European Pond Turtle/Terrapin (Emys orbicularis)
Teenage Mutant Ninja Turtles are often blamed for the craze of pet turtles and terrapins who were then released into ponds and streams when no longer wanted. These turtles are thought to have been found in the UK many thousands of years ago, and can now be occasionally seen again here as a result of being released or escaping from captivity.
|Identification||Adults 20-30 cm in length. Olive, brown or black in colour with yellow spots and streaks on the shell and skin. Some individuals nearly black without yellow markings.
Iris may be red, brown, yellow or white.
Similar in appearance to Red-Eared Slider but less likely to be encountered in the wild. Also lacks red flash behind eye and is darker in colour.
|Distribution||Non-native species. Thought to have been found in the UK around 8000 years ago but subsequently became extinct due to climatic cooling. Individuals found in the wild in the UK are probably escapees from the pet trade. Wide distribution across Europe (except in the north and some central areas), north-west Africa, and western and central Asia.|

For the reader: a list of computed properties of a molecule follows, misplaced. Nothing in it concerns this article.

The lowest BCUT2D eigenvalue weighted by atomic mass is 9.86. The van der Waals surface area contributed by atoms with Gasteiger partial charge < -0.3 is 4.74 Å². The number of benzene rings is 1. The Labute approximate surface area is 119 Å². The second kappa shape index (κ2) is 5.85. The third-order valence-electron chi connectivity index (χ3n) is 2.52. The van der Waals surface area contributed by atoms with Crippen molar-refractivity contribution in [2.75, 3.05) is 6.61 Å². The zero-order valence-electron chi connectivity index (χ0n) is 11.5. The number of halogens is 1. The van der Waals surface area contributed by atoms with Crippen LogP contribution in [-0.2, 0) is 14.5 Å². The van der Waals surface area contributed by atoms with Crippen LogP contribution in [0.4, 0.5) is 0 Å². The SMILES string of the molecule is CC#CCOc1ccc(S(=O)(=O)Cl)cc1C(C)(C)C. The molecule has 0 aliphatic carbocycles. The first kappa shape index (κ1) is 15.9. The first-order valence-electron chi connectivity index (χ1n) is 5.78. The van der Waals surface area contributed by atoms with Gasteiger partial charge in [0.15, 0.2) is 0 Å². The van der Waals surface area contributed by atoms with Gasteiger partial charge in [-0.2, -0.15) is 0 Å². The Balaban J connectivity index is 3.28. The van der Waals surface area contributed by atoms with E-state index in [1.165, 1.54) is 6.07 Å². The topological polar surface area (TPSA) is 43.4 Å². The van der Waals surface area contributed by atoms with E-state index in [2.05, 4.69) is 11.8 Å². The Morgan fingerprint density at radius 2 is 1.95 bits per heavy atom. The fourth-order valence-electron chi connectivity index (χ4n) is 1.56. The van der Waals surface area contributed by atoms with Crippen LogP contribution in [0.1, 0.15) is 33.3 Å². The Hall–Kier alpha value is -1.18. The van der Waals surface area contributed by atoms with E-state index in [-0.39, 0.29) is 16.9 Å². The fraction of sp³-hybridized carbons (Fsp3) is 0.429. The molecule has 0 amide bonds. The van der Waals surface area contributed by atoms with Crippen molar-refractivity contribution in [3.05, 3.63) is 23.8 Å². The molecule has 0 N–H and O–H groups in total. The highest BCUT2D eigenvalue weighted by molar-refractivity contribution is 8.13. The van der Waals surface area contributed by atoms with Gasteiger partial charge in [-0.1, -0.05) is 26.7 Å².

|Ecology||Found in ponds, lakes and slow moving rivers. Prefer water bodies with soft bottoms such as mud or sand. Bask during the day but will dive back into the water if disturbed. Hunts for fish, amphibians, aquatic invertebrates and aquatic plants. Hibernates during the winter. In spring females lay 3-18 eggs in small holes dug in sunny spots. Incubation period lasts 2-4 months but hot weather is required. (Reproduction in the wild in the UK is rarely successful due to colder climate.)|
|Predators and other threats||In the UK, the terrapins could be prey/attacked by domestic cats and dogs, but otherwise have no natural predators here.
In their native ranges, they are listed as Near Threatened on the IUCN Red List due to threats including habitat fragmentation by roads, and vehicle mortality, and collection from the wild for the pet trade (now illegal).
N.B. The release of exotic species into the wild is a criminal offence under the Wildlife and Countryside Act 1981.